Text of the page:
In March of 1995, a study was released by criminologists at the University of Maryland who examined the effects of the weakening of CCW laws in three states, including Florida. They found that gun homicides increased by an average of 26%, while homicides by other means did not increase. The study concluded that weakening CCW laws did not reduce homicides and could actually increase the frequency of homicide.

(Note the use of the weasle-word “could.”) This is known as deliberate mendacity. Because the report clearly states:

Despite this evidence, we do not firmly conclude that shall issue licensing leads to more firearms murders. This is so because the effects varied over the study areas. Firearms homicides significantly increased in only three areas, and one area witnessed an insignificant decrease. In combination, the increase in gun homicides was large and statistically significant. Yet we have only five replications, and two of these do not clearly fit the pattern.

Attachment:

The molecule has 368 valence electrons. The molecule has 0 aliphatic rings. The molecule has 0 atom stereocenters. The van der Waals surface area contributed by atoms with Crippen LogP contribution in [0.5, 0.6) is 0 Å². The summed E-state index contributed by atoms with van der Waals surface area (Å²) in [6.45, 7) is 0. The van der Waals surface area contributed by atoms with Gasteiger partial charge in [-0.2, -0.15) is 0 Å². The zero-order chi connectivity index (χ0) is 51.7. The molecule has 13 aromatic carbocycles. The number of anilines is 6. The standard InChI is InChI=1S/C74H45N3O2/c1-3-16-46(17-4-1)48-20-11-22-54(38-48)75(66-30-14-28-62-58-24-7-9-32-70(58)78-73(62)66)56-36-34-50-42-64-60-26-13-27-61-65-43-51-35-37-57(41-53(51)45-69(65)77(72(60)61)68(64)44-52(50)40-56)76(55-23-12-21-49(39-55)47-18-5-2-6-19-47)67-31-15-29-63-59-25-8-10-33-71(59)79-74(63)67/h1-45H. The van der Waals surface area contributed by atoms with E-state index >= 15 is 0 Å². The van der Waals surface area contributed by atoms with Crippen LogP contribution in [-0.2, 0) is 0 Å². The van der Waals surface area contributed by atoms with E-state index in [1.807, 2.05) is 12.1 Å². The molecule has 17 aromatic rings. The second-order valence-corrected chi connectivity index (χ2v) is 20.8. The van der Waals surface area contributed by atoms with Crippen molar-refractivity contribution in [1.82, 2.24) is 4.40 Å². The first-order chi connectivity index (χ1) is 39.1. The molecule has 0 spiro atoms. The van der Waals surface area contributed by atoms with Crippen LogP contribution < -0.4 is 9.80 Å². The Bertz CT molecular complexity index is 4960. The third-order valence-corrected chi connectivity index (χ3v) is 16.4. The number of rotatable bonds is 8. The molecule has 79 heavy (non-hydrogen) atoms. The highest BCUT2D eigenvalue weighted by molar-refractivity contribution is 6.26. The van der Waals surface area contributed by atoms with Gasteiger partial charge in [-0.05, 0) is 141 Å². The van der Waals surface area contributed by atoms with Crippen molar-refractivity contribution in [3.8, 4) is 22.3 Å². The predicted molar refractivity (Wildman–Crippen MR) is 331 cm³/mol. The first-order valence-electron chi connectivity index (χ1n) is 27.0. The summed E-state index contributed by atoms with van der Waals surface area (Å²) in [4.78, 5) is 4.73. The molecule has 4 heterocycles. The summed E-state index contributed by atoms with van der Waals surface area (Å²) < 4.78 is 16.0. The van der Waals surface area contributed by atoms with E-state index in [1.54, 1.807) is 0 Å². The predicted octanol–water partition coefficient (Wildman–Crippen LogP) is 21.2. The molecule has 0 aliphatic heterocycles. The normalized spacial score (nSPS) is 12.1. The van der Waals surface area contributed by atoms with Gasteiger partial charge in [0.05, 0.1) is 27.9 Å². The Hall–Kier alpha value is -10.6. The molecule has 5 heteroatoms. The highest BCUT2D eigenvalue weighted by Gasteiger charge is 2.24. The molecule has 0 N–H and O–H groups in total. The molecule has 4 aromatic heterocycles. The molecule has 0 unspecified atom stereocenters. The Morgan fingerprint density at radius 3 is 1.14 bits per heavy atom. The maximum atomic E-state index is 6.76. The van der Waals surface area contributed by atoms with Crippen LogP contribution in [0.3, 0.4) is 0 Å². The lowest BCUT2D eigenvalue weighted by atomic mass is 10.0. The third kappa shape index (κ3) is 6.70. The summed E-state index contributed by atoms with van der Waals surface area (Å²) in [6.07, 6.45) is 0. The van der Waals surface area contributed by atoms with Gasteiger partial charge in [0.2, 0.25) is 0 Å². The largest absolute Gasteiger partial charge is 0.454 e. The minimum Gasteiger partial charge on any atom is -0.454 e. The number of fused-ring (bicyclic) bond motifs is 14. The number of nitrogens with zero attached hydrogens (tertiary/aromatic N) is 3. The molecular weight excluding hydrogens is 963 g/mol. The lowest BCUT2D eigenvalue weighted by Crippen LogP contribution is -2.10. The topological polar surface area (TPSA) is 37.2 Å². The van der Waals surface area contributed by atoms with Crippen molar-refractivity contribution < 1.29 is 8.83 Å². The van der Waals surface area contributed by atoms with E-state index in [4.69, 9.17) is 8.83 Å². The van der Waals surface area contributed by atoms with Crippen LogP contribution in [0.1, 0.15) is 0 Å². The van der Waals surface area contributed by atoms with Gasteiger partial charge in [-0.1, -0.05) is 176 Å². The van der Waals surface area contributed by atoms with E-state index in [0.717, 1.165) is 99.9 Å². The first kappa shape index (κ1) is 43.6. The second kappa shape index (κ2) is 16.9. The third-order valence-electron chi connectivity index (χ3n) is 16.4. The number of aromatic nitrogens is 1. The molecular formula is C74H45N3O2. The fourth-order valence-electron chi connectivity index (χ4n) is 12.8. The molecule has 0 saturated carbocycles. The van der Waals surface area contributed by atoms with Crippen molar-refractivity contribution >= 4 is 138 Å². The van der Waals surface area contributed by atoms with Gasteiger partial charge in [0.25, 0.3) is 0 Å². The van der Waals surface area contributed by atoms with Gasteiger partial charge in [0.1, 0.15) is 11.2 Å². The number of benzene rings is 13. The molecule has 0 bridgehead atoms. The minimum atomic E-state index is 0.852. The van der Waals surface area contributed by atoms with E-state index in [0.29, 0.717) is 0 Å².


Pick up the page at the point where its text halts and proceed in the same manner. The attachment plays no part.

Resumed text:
The statistical significance of the combined results aside, the analysis implies that shall issue policies do not always raise levels of gun murder. Sometimes, at least, local conditions operate to blunt any effects. The areas without significant increases, Portland and Miami, may be unusual, but we lack the data to examine whether this is true.

Stated in another way, we cannot completely dismiss historical events as an explanation of the increases in firearms murders. One would need a complex theory to explain how history could mask a decrease in homicides after the laws. Historical accounts of the apparent increase might be much simpler. One would then be left with the hypothesis that the effects of the laws are nil.

In other words, “shall-issue” CCW laws don’t seem to affect homicide rates in any provable way.

Which means the Brady Center CCW FAQ page is lying. Boldly, blatantly, and with deliberate intent to mislead. They tell their readers that a research paper they didn’t name and gave no link to proved that “liberalized concealed carry” increases homicides, while the actual paper makes no such claim.